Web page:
Until now. As part of ECM's recent Old & New Masters series, Green In Blue collects Clouds In My Head (1975), Shimri (1977) and Green Shading Into Blue (1978) together in one box, giving all of them their first appearance on CD. As classic as so many other ECM titles are from that time, it's difficult to believe that these three albums have remained so largely under the radar—making, as they do, an even stronger case for Andersen's importance in the emergence of Norway as a major contributor to the jazz canon—not just as a bassist, but as a composer and bandleader. These three recordings also introduced a number of players in Andersen's group, one—pianist Jon Balke—who has gone on to far greater import himself, and others who, based on their performances here, have sadly never achieved the international acclaim they so richly deserve, despite remaining active in their native Scandinavian countries.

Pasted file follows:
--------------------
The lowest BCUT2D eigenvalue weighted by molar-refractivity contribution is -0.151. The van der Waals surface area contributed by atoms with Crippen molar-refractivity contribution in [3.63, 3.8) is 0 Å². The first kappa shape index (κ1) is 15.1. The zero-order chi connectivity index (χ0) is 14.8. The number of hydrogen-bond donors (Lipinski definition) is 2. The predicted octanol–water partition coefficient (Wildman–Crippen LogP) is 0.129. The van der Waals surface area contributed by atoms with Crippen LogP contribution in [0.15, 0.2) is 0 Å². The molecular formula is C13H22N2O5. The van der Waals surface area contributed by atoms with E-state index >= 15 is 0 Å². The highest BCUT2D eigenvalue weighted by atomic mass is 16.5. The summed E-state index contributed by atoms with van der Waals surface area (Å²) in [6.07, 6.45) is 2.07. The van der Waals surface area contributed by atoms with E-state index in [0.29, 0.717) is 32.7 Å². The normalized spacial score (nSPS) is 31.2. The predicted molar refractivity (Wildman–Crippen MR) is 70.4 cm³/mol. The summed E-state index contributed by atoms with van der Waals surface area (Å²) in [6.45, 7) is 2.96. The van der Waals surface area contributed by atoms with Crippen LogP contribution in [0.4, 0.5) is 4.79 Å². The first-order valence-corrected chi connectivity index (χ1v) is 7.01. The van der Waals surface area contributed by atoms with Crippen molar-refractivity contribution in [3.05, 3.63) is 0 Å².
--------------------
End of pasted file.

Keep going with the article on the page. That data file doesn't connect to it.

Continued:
Arild AndersenMusic never emerges from a vacuum, and while the "Big Four" seemed to burst onto the scene with their ECM recordings, all of them were busy players on the Norwegian scene in the 1960s. Andersen and Christensen, in particular, were busy guns-for-hire, picking up work with American musicians touring Europe. As a freelancer, Andersen played with artists ranging from saxophonist Stan Getz to multi-instrumentalist Don Cherry, and spent considerable time in the United States between 1972 and 1974. As Steve Lake's informative essay, included in the box, explains, Andersen wrote most of the music for what would become both his ECM debut and his first album as a leader during a three month stay in the United States, recording it at Arne Bendiksen's studio in Oslo, Norway in early 1975, when the bassist was on the cusp of turning 30.